Acting upon the wisdom that emerges when we bring all of our perspectives into our decision-making is essential to achieve sustainability and to heal the harm caused by ignoring or undervaluing some of our perspectives (particularly the perspectives of those of us who are black, indigenous or people of color).

PURPOSE:

We intend to use the definition in the following ways:

  • As a tool for engagement
    This definition is crafted to stimulate thoughtful discussion as we use it to make decisions about how to be more sustainable. For example, our intention is for people to look at a sustainability-related action such as electrifying our fleet, and ask how this work supports healthy, equitable and diverse communities.
  • As a tool for deepening our individual understanding
    This definition is crafted to push us to challenge, and deepen our individual understanding of sustainability. 
  • As a tool for developing common understanding
    Having a “UW definition of sustainability” will enable us to create alignment as we do this work. If we disagree, for example, about whether a policy or practice is sustainable, we can use the definition to ground that conversation.
  • As a tool for measuring progress toward sustainability goals 
    We will use this definition to enable us to recognize progress toward our stated goals. Sustainability is too complex to measure in simple ways, but this definition does give us parameters to include in our efforts to measure progress (e.g. sound functioning) and considerations for ensuring that our efforts to measure inherently subjective concepts such as “well-being” are grounded in multiple perspectives.
  • As a tool for identifying research and coursework that is “sustainability-related”
    We will use this definition to answer questions like “is every course about the natural world sustainability-related?” “When is a course about economics sustainability-related?” "When is research about social history sustainability-related?"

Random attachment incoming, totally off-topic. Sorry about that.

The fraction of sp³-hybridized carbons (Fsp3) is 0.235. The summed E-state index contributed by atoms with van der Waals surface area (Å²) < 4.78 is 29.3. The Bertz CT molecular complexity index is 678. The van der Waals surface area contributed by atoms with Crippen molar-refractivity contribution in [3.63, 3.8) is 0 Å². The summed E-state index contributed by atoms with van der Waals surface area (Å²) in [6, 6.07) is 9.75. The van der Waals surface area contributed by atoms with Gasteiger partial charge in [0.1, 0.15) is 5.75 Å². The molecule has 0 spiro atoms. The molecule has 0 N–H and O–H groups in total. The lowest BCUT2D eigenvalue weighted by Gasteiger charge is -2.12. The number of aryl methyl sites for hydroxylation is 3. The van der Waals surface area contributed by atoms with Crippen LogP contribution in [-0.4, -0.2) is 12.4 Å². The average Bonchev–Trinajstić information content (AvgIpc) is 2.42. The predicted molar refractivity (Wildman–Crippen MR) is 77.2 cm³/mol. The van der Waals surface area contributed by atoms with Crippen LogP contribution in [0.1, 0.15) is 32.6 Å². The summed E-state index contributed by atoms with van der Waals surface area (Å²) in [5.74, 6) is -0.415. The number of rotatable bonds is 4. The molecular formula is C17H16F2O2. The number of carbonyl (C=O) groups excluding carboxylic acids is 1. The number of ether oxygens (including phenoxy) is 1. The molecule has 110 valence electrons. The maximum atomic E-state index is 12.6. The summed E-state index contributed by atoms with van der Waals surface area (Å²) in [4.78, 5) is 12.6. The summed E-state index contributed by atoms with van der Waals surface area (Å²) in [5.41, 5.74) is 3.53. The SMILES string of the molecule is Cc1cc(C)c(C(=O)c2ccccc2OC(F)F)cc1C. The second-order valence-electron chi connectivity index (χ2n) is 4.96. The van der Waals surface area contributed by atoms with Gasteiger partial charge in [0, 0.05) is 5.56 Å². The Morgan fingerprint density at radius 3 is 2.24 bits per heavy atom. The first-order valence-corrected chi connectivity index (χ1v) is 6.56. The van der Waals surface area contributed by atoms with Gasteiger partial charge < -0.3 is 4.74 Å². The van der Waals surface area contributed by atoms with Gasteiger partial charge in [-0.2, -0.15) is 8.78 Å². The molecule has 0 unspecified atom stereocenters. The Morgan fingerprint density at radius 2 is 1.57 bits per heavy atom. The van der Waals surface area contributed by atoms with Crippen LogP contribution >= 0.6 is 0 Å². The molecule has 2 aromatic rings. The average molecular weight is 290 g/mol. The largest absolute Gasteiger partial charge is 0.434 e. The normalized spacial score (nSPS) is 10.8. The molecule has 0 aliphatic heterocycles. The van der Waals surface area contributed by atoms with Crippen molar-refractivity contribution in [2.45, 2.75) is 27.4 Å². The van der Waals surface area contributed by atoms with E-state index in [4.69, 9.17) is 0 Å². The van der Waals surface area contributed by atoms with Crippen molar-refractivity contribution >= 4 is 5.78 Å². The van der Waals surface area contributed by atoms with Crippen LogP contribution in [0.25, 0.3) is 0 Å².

Student team in lab

PROCESS:

This definition of sustainability was created in 2021 from the insights, ideas, and critiques provided by students, staff and faculty at the University (below is a description of the process we undertook. A more detailed description can be found here). It will be revisited each year and should change as we learn and grow. 

I. Background work

  1. Identified existing definitions and literature on defining sustainability
  2. Identified themes within this literature and definitions
    • Nature of “sustainability”
    • Facets of sustainability 
    • Natural world
    • Relationships
    • Role of ethics/responsibility
    • Goals of sustainability
  3. Identified goals for the definition
    • Create Common Understanding
    • Deepen Our Understanding
    • Tool to Measure Progress
    • Guide to define “sustainability-related”
    • Tool for engagement

II. Gathering input

  • We created an exercise to elicit feedback about what a UW definition should look like based upon the themes we identified in the first step, and presented this to the following groups:
    • January 12: Core Working Group
    • February 16: Environmental Stewardship Committee (ESC)
    • February 24: Campus Sustainability Fund (CSF)
    • February 25: Faculty advisory group
    • March 8: Students in ENVIR 439 Attaining A Sustainable Society
    • Created summaries from each group

III Drafted a definition

  • Created a draft definition modeled after the Community Engagement definition then elicited feedback on the draft definition from:
    • April 6: Bothell Sustainability Team
    • April 8: Students in ENVIR 439 Just Sustainability, Deep Sustainability